Noun Cases in German Grammar

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What is declension in German?

Ever wondered why it’s die Straße in some sentences but der Straße in others? The reason is declension (Deklination).

In German, we have to decline articles and nouns; this means changing their endings depending on whether they appear in the nominative, accusative, dative or genitive case.

You can recognise the case based on the noun’s role in the sentence, but also via certain verbs and prepositions that act as signal words. You can learn more about the cases and their signal words in our essential guide to German declension.

In this article, we’re going to cover noun and article endings in detail. You can practise everything in the exercises.

How to decline German articles

First of all: articles are the small words that come before the noun (der, die, das; ein, eine …).

Their form is declined (changed) depending on the case (nominative, accusative, dative or genitive). The noun itself generally stays the same.

Der Vater ist nett.The dad is nice. (nominative)
→ Ich kenne den Vater.I know the dad. (accusative)
der becomes den; Vater stays the same
Die Tochter ist vierzehn.The daughter is 14. (nominative)
→ Ich gehe mit der Tochter zur Schule.I go to school with the daughter. (dative)
die becomes der; Tochter stays the same

See below to learn how each article changes in each case.

How to decline the German definite article

The definite article (der, die, das …) is equivalent to the in English.

The table below shows how to decline the definite article in all cases.

Masculine Feminine Neuter Plural
N der Vater die Mutter das Kind die Eltern
A den Vater
D dem Vater der Mutter dem Kind den Eltern
G des Vaters des Kindes der Eltern

How to decline the German indefinite article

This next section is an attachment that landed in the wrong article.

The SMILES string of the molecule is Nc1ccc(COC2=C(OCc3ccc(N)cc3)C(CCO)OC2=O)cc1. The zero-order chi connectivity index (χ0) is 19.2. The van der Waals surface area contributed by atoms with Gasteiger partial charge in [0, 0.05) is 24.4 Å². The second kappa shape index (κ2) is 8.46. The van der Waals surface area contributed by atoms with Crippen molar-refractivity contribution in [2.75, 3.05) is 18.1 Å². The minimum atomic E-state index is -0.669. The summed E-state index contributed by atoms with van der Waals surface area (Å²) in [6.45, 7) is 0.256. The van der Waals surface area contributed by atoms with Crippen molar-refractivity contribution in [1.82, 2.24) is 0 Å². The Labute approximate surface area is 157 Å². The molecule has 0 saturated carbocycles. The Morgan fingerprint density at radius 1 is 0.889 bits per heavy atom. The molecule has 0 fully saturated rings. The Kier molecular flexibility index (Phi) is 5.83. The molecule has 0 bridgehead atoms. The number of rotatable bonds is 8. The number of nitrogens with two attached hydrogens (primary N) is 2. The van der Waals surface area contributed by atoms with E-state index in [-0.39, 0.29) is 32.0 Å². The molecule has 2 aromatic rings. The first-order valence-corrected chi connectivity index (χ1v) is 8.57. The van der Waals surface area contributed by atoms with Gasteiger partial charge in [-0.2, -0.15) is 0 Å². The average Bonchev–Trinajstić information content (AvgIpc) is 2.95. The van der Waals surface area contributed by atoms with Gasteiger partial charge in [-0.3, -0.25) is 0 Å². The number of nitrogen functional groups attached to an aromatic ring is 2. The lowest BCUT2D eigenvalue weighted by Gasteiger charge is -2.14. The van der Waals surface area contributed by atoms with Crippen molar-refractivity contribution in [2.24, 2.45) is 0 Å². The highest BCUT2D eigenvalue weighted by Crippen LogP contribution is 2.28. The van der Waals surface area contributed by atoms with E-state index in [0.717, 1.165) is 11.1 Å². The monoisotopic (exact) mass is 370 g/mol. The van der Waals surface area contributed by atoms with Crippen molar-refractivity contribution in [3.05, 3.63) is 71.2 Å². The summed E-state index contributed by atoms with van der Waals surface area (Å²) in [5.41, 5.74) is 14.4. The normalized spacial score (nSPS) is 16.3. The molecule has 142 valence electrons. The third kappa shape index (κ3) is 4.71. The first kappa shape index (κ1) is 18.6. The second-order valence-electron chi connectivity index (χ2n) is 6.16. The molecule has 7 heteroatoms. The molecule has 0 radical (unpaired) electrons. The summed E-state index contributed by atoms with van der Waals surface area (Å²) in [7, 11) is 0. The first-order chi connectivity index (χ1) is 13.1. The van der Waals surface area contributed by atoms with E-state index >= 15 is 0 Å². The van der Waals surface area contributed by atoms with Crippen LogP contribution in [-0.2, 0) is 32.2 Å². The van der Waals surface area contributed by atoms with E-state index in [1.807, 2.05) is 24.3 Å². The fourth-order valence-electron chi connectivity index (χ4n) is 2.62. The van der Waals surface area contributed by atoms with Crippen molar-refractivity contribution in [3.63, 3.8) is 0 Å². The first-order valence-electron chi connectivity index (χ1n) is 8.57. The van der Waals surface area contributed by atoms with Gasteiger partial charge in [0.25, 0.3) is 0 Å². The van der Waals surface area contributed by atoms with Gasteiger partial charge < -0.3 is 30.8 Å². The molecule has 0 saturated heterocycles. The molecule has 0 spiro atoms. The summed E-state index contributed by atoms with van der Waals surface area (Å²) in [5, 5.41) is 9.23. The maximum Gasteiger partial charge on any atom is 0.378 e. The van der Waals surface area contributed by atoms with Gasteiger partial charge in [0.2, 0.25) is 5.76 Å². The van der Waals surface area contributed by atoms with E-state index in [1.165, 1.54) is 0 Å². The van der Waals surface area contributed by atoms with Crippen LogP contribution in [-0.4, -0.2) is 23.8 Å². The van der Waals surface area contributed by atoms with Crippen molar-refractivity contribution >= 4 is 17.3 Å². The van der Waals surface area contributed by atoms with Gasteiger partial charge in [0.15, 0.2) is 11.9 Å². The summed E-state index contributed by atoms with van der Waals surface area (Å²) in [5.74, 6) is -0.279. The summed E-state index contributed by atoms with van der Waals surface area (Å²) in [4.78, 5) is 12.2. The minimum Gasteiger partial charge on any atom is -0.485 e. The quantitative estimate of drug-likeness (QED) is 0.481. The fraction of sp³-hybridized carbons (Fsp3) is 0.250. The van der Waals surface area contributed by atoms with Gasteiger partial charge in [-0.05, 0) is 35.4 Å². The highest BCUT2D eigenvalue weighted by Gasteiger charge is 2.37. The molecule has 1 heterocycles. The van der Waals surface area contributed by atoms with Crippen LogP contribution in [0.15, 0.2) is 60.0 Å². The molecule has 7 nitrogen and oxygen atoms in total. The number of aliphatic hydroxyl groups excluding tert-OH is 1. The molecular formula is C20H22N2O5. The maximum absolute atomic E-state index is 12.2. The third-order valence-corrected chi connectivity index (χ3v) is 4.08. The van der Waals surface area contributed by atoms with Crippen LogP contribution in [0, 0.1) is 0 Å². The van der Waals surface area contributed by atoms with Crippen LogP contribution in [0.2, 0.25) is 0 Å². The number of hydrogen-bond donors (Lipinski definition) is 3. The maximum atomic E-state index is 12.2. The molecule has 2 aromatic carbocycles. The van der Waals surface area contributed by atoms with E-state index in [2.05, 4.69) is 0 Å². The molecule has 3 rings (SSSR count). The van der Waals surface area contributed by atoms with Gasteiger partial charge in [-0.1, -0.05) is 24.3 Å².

The indefinite article (ein, eine …) is equivalent to a/an in English.

The table below shows how to decline the German indefinite articles in all cases.

Masculine Feminine Neuter Plural
N ein Vater eine Mutter ein Kind Eltern
(no article)
A einen Vater
D einem Vater einer Mutter einem Kind
G eines Vaters eines Kindes

Note the following:

  • only the masculine articles change in the accusative (der/ein → den/einen)
  • the feminine articles are the same in the dative and the genitive (der/einer)
  • the dative article is the same for masculine and neuter (dem/einem)

When to decline nouns in German

In addition to changing the article, we also change the endings of certain nouns in the accusative, dative and/or genitive cases.

Plural -n in the Dative

Nouns whose plural form doesn’t end in -s or -n take the ending -n in the dative case.

die Händehands (plural in nominative)
→ mit den Händenwith your hands (plural in dative)

Genitive s

In the genitive, we add an -s to masculine and neuter nouns. Feminine nouns have no genitive ending.

des Vaters

When the noun ends in s, ß, x or z, we add -es in the genitive to aid pronunciation. Sometimes we also need to double the final -s.

der Einfluss → des Einflusses
der Bus → des Busses
(exception: das Herz → des Herzens)

With some nouns, both -es and -s are correct (-es sounds a bit more formal).

das Jahr → des Jahr(e)s

Genitive endings with proper nouns

Proper nouns (names) also take an -s in the genitive.

Mozarts Opern

If a name ends in s, ß, x or z, we just add an apostrophe.

Strauss Opern


Many masculine nouns form their plurals with the ending -n/-en.

These nouns also take this ending in the singular in the accusative, dative and genitive cases.

This phenomenon is known as n-declension (n-Deklination).

Ich habe dem Pianisten zugehört.I listened to the pianist.
nominative singular: der Pianist; dative singular: dem Pianisten

Check out our page on n-declension in German grammar to learn more.

Nominalised Adjectives

When we use an adjective as a noun, this is known as a nominalised adjective (substantivierte Adjektiv).

gut → das Gute

Like nouns, they are written with an article and a capital letter, but they are declined like adjectives.

Head to our page all about declining nominalised adjectives to learn more.